Painaustralia provided a submission to the Productivity Commission (the Commission) Inquiry into the role of improving mental health to support economic participation and enhancing productivity and economic growth. The issue of mental health is an important one for us and our members, as the comorbidity between mental and physical health problems is well documented, especially when illness becomes chronic. Nowhere do psychiatric and medical pathologies intertwine more prominently than in pain conditions. Painaustralia ran a national survey to inform our response to the Inquiry and received an overwhelming response with 550 participants, highlighting the widespread concern about both issues.
Prioritising pain and pain management together with mental health policy would significantly reduce the burden of mental health conditions, especially in rural and remote areas.
The relationship between mental health and pain is overwhelming and tackling both health challenges is required to improve the quality of life for many Australians impacted by these conditions particularly those living outside the major cities.
The Commission’s Inquiry provides us with a unique opportunity to address crucial public health challenges presented by chronic pain and mental health.
MBS Review Taskforce
The MBS Review Taskforce released their recommendations for consultation. The Review has provided Painaustralia with a copy of their recommendations, with the Committee making 32 suggestions across three major areas – recommendations for change, deletion and referrals and new items. Painaustralia coordinated a sector wide response following a meeting with the Taskforce chair, Professor Bruce Robinson, also provided written input.
Like all chronic conditions, chronic pain is best managed in the community and evidence supports a multidisciplinary model of care that takes into account the physical, psychological, social and environmental factors that influence the experience of chronic pain.
In its current form, the MBS does not support the realisation of a multidisciplinary, patient-centred approach in primary, secondary or tertiary healthcare settings. This approach continues to be endorsed by the pain sector and is articulated in the National Pain Strategy (the Strategy) which provides a blueprint for the treatment and management of acute, chronic and cancer pain. The growing evidence base continues to support the Strategy as best practice. As noted in the draft recommendations, as the specialism of pain management matures, it is clear that the structure that supports it needs to mature.
Strategic action is now vital in tackling the growing burden of pain. Since the inception of the Taskforce and the establishment of the Pain Management Clinical Committee, new data has emerged that highlights the need for urgent policy change. The cost and impact of pain has grown exponentially in our community, and it is vital that we act fast to manage this pressing issue.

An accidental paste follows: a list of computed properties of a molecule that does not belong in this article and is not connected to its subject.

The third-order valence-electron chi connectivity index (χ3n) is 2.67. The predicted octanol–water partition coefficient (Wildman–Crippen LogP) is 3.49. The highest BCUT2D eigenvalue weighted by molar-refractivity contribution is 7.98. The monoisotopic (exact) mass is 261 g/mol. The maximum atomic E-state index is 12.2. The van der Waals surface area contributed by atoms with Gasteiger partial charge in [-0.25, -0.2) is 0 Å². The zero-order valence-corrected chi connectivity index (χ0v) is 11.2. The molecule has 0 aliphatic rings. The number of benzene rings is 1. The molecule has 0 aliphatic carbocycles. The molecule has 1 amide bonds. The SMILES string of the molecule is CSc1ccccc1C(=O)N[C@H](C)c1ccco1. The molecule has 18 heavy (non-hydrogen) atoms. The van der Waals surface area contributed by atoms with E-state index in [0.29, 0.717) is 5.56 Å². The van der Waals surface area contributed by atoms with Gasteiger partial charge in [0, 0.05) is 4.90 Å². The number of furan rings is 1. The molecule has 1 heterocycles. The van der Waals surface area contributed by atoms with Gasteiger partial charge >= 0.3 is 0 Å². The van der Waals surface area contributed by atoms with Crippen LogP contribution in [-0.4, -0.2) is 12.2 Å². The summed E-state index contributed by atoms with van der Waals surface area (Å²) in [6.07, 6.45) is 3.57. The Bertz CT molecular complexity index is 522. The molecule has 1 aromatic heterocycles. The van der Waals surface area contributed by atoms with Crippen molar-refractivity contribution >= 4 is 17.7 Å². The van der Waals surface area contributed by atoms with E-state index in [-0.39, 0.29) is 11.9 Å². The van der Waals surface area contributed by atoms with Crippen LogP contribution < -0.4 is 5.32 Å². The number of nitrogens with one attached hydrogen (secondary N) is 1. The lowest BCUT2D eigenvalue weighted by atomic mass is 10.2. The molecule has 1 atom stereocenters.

Overall, Painaustralia is supportive of the Committees recommendations and the directions outlined in the report. Our submission predominantly focussed on the recommendations for the addition of new MBS items.
National Strategic Action Plan for Pain Management (the Action Plan)
Painaustralia has received feedback on the National Action Plan from the Department of Health and all States and Territories. Painaustralia met with the Department to consolidate the feedback and has provided them with a final version of the plan. Advice is that the plan will be heading to the next Australian Health Ministers Advisory Committee (AHMAC) at the second COAG meeting of 2019, with Federal Health Minister Greg Hunt expressing certainty that the plan will go forward beyond the term of any Government.
It identifies specific actions to address the health issues that affect women and girls throughout their lives and aims to reduce inequities in health outcomes between men and women, and between sub-population groups of women and girls.
Importantly, this includes recognising chronic pain as one of the eight major chronic conditions (arthritis, asthma, back pain and problems, cancer, cardiovascular disease, chronic obstructive pulmonary disease, diabetes or mental health conditions).
Painaustralia is pleased to be a signatory to the consensus framework for ethical practices in health care, developed in collaboration by a large group of Australian health leaders, and endorsed by Australian federal, state and territory health ministers.
More than 50 signatory bodies have signed the framework, which was developed in collaboration with a host of Australian professional health bodies, industry organisations, hospital and health services associations, regulators, patient and advocacy groups and other related organisations. Signatories to the Australian Consensus Framework for Ethical Collaboration are committed to delivering the best outcomes for patients. Collectively they share similar challenges and hopes – including the desire to maintain and improve ethical behaviour.
More information on the framework can be found here.